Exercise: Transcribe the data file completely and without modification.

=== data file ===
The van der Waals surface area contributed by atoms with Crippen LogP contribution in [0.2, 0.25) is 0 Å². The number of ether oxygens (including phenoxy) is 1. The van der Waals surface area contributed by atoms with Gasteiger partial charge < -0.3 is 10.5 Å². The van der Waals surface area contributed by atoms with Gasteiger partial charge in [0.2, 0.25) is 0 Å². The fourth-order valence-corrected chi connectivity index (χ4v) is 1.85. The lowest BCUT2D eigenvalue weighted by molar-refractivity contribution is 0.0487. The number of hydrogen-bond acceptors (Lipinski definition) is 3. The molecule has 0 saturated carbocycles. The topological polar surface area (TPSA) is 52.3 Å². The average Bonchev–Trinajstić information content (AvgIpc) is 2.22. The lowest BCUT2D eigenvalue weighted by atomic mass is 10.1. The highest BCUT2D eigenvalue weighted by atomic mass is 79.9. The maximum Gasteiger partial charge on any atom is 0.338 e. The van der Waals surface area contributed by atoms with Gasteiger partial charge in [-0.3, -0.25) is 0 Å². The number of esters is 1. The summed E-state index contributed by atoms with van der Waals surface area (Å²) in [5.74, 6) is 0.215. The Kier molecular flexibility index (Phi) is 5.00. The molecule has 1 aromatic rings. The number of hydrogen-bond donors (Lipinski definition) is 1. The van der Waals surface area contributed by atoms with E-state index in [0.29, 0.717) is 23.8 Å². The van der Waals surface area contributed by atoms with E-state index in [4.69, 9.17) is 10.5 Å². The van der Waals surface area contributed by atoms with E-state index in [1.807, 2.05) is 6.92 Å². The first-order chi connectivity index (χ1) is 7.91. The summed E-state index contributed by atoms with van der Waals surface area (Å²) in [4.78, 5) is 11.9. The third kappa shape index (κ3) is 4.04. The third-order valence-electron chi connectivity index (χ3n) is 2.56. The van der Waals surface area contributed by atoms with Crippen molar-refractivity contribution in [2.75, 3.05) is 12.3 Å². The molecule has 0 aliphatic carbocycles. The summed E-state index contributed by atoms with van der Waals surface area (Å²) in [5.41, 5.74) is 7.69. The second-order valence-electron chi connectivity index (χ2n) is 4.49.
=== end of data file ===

The van der Waals surface area contributed by atoms with Crippen LogP contribution in [0.2, 0.25) is 0 Å². The number of ether oxygens (including phenoxy) is 1. The van der Waals surface area contributed by atoms with Gasteiger partial charge < -0.3 is 10.5 Å². The van der Waals surface area contributed by atoms with Gasteiger partial charge in [0.2, 0.25) is 0 Å². The fourth-order valence-corrected chi connectivity index (χ4v) is 1.85. The lowest BCUT2D eigenvalue weighted by molar-refractivity contribution is 0.0487. The number of hydrogen-bond acceptors (Lipinski definition) is 3. The molecule has 0 saturated carbocycles. The topological polar surface area (TPSA) is 52.3 Å². The average Bonchev–Trinajstić information content (AvgIpc) is 2.22. The lowest BCUT2D eigenvalue weighted by atomic mass is 10.1. The highest BCUT2D eigenvalue weighted by atomic mass is 79.9. The maximum Gasteiger partial charge on any atom is 0.338 e. The van der Waals surface area contributed by atoms with Gasteiger partial charge in [-0.3, -0.25) is 0 Å². The number of esters is 1. The summed E-state index contributed by atoms with van der Waals surface area (Å²) in [5.74, 6) is 0.215. The Kier molecular flexibility index (Phi) is 5.00. The molecule has 1 aromatic rings. The number of hydrogen-bond donors (Lipinski definition) is 1. The van der Waals surface area contributed by atoms with E-state index in [0.29, 0.717) is 23.8 Å². The van der Waals surface area contributed by atoms with E-state index in [4.69, 9.17) is 10.5 Å². The van der Waals surface area contributed by atoms with E-state index in [1.807, 2.05) is 6.92 Å². The first-order chi connectivity index (χ1) is 7.91. The summed E-state index contributed by atoms with van der Waals surface area (Å²) in [4.78, 5) is 11.9. The third kappa shape index (κ3) is 4.04. The third-order valence-electron chi connectivity index (χ3n) is 2.56. The van der Waals surface area contributed by atoms with Crippen molar-refractivity contribution in [2.75, 3.05) is 12.3 Å². The molecule has 0 aliphatic carbocycles. The summed E-state index contributed by atoms with van der Waals surface area (Å²) in [5.41, 5.74) is 7.69. The second-order valence-electron chi connectivity index (χ2n) is 4.49.